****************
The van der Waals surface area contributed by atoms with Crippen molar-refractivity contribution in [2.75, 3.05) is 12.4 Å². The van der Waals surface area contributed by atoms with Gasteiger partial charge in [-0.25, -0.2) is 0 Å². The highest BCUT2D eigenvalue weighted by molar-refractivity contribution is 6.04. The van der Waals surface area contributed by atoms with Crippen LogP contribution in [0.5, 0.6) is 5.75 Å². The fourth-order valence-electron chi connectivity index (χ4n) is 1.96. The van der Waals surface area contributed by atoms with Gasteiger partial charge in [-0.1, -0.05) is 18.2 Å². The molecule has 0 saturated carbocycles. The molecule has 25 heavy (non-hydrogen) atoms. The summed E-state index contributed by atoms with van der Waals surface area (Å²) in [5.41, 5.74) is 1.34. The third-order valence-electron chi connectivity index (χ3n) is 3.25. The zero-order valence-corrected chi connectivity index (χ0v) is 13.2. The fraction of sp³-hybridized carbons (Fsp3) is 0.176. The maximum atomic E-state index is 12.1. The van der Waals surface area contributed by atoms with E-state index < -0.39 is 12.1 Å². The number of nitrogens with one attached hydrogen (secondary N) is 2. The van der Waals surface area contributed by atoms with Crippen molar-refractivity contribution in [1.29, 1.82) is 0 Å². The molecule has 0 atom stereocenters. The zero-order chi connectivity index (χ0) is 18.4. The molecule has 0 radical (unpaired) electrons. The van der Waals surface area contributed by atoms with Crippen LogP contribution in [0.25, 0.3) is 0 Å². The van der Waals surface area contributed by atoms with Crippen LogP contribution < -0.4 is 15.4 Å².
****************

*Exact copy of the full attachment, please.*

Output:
The van der Waals surface area contributed by atoms with Crippen molar-refractivity contribution in [2.75, 3.05) is 12.4 Å². The van der Waals surface area contributed by atoms with Gasteiger partial charge in [-0.25, -0.2) is 0 Å². The highest BCUT2D eigenvalue weighted by molar-refractivity contribution is 6.04. The van der Waals surface area contributed by atoms with Crippen LogP contribution in [0.5, 0.6) is 5.75 Å². The fourth-order valence-electron chi connectivity index (χ4n) is 1.96. The van der Waals surface area contributed by atoms with Gasteiger partial charge in [-0.1, -0.05) is 18.2 Å². The molecule has 0 saturated carbocycles. The molecule has 25 heavy (non-hydrogen) atoms. The summed E-state index contributed by atoms with van der Waals surface area (Å²) in [5.41, 5.74) is 1.34. The third-order valence-electron chi connectivity index (χ3n) is 3.25. The zero-order valence-corrected chi connectivity index (χ0v) is 13.2. The fraction of sp³-hybridized carbons (Fsp3) is 0.176. The maximum atomic E-state index is 12.1. The van der Waals surface area contributed by atoms with E-state index < -0.39 is 12.1 Å². The number of nitrogens with one attached hydrogen (secondary N) is 2. The van der Waals surface area contributed by atoms with Crippen molar-refractivity contribution in [1.29, 1.82) is 0 Å². The molecule has 0 atom stereocenters. The zero-order chi connectivity index (χ0) is 18.4. The molecule has 0 radical (unpaired) electrons. The van der Waals surface area contributed by atoms with Crippen LogP contribution in [0.25, 0.3) is 0 Å². The van der Waals surface area contributed by atoms with Crippen LogP contribution < -0.4 is 15.4 Å².